Dubai: A one-and-a-half year-old girl, who underwent a life changing foot correction procedure as soon as she was born and for several months thereafter, is able to walk normally thanks to the surgeons of Aster Hospital Mankhool.
The girl, who was born on July 15, 2019, had a congenital abnormality called ‘Club foot’ from birth. In fact, doctors had detected the anomaly before birth during an ultrasound and counselled the parents regarding the surgery. The newborn underwent the correctional surgery in September when she was two months old and had to undergo splinting of the site and special shoes for one-and-a half years until her left foot and ankle grew normally.
Elaborating on the case, Dr Alexis Jude Dominic Xavier, specialist orthopaedic surgeon at the hospital, who performed the procedure said, “The child suffered from Congenital Talioes Equuino Varus (CTEV) commonly known as club foot. This is a congenital foot deformity in newborn babies. The deformity develops in the uterus at about the third month of pregnancy during which the foot starts to turn inward. It can affect both legs but in this case the deformity was only in the left leg of the baby.”
Dr Xavier explained that in this case, the baby was born with the left foot smaller, turned inward and downward with the heel pointing outwards with tight structures affecting the muscles and tendons around the ankle and foot. “Without treatment, it would have impacted the child when she started walking, causing excruciating pain, limping and difficulty in walking. Our main objective was to correct this deformity right after birth so that she would have no complications with her foot while growing up. The procedure we have used is called the ‘Ponseti Method’ named after its pioneer, Dr Ignacio V Ponseti and involves an in-depth knowledge of the functional anatomy of the foot and responses of muscles, ligaments and bones. Using this method, we were able to perform the corrective surgery,” he explained.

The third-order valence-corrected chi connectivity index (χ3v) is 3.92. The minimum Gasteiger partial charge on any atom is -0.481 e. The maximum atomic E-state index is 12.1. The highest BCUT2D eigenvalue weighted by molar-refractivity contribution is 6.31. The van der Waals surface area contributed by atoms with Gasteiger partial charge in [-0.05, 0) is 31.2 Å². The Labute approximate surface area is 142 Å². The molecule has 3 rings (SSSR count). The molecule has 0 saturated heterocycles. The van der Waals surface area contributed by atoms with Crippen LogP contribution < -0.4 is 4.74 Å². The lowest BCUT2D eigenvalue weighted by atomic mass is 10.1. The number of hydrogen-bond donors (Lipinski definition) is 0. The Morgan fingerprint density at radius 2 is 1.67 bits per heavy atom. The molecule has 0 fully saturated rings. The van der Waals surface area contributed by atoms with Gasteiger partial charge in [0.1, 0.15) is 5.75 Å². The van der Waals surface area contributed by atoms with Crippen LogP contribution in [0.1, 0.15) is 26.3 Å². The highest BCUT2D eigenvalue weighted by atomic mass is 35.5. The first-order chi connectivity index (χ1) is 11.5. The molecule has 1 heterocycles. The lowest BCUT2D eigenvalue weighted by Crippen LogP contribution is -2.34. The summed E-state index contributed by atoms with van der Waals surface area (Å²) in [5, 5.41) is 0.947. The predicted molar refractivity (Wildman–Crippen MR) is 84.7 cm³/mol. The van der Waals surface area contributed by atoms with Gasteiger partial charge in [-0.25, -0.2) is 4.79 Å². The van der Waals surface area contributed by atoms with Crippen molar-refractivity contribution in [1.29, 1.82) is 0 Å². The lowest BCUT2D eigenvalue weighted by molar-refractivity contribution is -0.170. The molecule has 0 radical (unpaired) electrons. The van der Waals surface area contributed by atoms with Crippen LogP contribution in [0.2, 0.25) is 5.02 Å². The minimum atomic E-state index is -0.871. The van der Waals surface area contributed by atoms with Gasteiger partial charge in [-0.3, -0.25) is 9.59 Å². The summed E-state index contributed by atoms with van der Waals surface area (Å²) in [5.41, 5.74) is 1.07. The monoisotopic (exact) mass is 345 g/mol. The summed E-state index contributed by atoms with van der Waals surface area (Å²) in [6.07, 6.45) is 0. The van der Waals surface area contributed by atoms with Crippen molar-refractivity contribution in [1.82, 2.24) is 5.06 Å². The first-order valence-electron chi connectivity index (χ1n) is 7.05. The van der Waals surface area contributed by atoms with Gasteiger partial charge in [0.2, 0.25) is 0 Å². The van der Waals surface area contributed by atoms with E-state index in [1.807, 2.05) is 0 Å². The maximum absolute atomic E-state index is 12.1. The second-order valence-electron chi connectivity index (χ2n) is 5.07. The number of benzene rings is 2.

The treatment continued and for over a year. After use of five corrective casts, from toes to thigh, applied once a week, the foot and ankle was assessed thoroughly again. A Tendo Achilles Tenotomy (cutting open a tendon at the back of the heel) was performed to achieve a full correction of the foot. The foot was then plastered for three weeks and then a custom-made splint was prescribed for the child. By the time the child was about nine months old, she began to walk and was given special shoes to prevent the recurrence of the deformity. By the time the child is ready to attend preschool, she will have a perfectly functioning leg, requiring no further treatments other than regular follow-ups.
Dr Sherbaz Bichu, CEO, Aster Hospitals and Clinics, UAE, said:“The parents were kept informed and intimated about the leg deformity of their child at every stage of the pregnancy. Doctors have worked together to ensure that the baby received the corrective procedure right after her birth. The parents have shown immense trust in our doctors and our doctors have been able to perform the correction up to their expectations. The child has begun walking without any complications and that in itself is the reward of our efforts.”